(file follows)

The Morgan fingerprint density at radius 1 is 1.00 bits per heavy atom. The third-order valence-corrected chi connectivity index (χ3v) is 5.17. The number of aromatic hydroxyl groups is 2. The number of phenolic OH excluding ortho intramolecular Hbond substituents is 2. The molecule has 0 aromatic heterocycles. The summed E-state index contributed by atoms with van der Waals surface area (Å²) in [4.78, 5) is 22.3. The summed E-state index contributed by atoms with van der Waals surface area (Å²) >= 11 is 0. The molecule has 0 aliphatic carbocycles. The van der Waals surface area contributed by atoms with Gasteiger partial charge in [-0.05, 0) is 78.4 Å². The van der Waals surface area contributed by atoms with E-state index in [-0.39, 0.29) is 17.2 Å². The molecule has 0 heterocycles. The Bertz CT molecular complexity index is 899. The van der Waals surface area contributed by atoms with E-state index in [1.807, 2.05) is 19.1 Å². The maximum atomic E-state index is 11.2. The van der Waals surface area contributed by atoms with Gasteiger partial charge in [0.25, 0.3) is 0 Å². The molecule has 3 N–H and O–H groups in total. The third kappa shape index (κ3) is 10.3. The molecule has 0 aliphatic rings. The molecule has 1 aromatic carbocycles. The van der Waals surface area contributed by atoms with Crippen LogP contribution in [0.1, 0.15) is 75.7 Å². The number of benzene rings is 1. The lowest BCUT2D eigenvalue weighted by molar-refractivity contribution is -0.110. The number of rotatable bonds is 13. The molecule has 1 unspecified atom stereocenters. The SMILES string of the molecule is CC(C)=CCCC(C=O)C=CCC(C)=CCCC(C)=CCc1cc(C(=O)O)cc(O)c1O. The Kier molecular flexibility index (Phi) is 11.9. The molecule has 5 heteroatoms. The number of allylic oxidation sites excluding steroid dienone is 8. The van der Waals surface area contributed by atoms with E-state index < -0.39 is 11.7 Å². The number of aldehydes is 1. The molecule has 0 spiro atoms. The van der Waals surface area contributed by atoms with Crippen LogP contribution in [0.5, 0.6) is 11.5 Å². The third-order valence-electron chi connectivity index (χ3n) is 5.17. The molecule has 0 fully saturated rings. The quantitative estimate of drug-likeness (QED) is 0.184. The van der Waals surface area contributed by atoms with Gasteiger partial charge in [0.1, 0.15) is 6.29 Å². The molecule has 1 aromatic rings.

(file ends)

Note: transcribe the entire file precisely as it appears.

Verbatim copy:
The Morgan fingerprint density at radius 1 is 1.00 bits per heavy atom. The third-order valence-corrected chi connectivity index (χ3v) is 5.17. The number of aromatic hydroxyl groups is 2. The number of phenolic OH excluding ortho intramolecular Hbond substituents is 2. The molecule has 0 aromatic heterocycles. The summed E-state index contributed by atoms with van der Waals surface area (Å²) in [4.78, 5) is 22.3. The summed E-state index contributed by atoms with van der Waals surface area (Å²) >= 11 is 0. The molecule has 0 aliphatic carbocycles. The van der Waals surface area contributed by atoms with Gasteiger partial charge in [-0.05, 0) is 78.4 Å². The van der Waals surface area contributed by atoms with E-state index in [-0.39, 0.29) is 17.2 Å². The molecule has 0 heterocycles. The Bertz CT molecular complexity index is 899. The van der Waals surface area contributed by atoms with E-state index in [1.807, 2.05) is 19.1 Å². The maximum atomic E-state index is 11.2. The van der Waals surface area contributed by atoms with Gasteiger partial charge in [0.25, 0.3) is 0 Å². The molecule has 3 N–H and O–H groups in total. The third kappa shape index (κ3) is 10.3. The molecule has 0 aliphatic rings. The molecule has 1 aromatic carbocycles. The van der Waals surface area contributed by atoms with Crippen LogP contribution in [0.1, 0.15) is 75.7 Å². The number of benzene rings is 1. The lowest BCUT2D eigenvalue weighted by molar-refractivity contribution is -0.110. The number of rotatable bonds is 13. The molecule has 1 unspecified atom stereocenters. The SMILES string of the molecule is CC(C)=CCCC(C=O)C=CCC(C)=CCCC(C)=CCc1cc(C(=O)O)cc(O)c1O. The Kier molecular flexibility index (Phi) is 11.9. The molecule has 5 heteroatoms. The number of allylic oxidation sites excluding steroid dienone is 8. The van der Waals surface area contributed by atoms with E-state index < -0.39 is 11.7 Å². The number of aldehydes is 1. The molecule has 0 spiro atoms. The van der Waals surface area contributed by atoms with Crippen LogP contribution in [0.5, 0.6) is 11.5 Å². The third-order valence-electron chi connectivity index (χ3n) is 5.17. The molecule has 0 fully saturated rings. The quantitative estimate of drug-likeness (QED) is 0.184. The van der Waals surface area contributed by atoms with Gasteiger partial charge in [0.1, 0.15) is 6.29 Å². The molecule has 1 aromatic rings.